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Friday Poem of the Week: The Cats Are at Work

There are thousands of cat at computer pictures on line. What are you people doing all day? Why aren't you filling out your brackets?

There are thousands of cat at computer pictures on line. What are you people doing all day? Why aren’t you filling out your brackets?

The Cats Are at Work

a follow-on poem to “The Cats Are Driving to Work”

for Alyssa, who liked the original poem

The cats are at work.
They pull into their reserved spaces
Growling from a long commute
Slouching toward the entrance in that peculiar feline way,
Not speaking (they’re cats, after all),
Flashing their ID’s at the tiger behind the security desk.
They settle into their little chairs at their little desks with a sigh.
No purring at work: it’s not forbidden,
It’s a simple reality. Work is not purr worthy.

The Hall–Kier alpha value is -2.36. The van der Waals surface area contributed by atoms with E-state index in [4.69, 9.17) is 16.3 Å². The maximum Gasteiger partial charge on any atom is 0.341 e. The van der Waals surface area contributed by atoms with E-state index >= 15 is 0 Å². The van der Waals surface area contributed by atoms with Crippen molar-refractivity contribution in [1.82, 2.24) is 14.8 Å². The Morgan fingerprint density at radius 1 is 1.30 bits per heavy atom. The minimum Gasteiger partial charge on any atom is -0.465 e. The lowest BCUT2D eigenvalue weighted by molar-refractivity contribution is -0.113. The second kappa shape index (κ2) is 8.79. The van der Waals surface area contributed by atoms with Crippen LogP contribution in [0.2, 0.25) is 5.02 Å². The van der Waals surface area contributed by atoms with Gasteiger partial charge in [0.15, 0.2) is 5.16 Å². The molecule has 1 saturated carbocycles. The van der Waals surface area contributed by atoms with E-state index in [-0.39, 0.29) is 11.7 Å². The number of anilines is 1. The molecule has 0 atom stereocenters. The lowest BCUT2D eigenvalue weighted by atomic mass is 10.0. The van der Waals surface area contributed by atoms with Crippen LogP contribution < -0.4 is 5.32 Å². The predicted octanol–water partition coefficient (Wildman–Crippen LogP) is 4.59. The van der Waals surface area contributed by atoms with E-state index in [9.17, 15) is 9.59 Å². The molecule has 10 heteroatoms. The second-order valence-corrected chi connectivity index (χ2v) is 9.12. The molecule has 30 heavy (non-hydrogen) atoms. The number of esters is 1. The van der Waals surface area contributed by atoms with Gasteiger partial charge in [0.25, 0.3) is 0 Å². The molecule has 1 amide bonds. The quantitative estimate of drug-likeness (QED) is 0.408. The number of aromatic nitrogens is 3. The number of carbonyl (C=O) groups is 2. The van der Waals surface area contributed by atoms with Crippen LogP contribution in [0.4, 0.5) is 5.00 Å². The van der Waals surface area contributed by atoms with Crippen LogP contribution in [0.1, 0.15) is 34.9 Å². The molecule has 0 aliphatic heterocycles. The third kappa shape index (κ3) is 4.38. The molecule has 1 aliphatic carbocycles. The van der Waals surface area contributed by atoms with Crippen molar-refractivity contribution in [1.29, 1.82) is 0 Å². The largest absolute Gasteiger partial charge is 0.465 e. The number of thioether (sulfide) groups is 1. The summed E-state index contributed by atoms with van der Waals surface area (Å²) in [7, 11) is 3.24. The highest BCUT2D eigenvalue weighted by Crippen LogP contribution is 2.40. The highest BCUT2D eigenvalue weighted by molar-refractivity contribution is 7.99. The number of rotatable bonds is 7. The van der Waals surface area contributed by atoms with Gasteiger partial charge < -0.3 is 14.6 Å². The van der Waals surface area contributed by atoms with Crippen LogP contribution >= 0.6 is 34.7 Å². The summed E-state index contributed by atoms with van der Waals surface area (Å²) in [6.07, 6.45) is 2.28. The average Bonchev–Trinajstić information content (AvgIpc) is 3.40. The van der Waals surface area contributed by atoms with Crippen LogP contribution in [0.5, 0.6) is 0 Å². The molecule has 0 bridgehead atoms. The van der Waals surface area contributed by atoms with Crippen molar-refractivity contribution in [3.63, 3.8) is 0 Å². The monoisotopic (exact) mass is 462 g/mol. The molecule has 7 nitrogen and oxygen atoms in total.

They ply their trade, international security,
These cats, guarding their humans sleeping at home
From cyber threats and depredations
Perpetrated by bears and panda who want to
Steal all the catnip.

The HR cats have it the hardest:
They explain once again to the testy but talented
Siamese from accounting
That medical insurance does not cover an eyelid lift
And that HR is not there to protect her interests
But those of the company.
It’s a startling revelation repeated over and over to the
Cat employees. They’re not stupid,
Just hopeful that if they ask the same question enough times
They will receive a different answer.

Interview over, HR cat pops another Xanax,
Takes a quick lap from her milk mug,
And wonders if there’s fish for lunch in the cafeteria
And not nasty dried cat food. Again.
She sighs, calculates how long it is until nap time
And quietly hopes for a mouse to scurry by.
And so, day after day,
The cats are at work.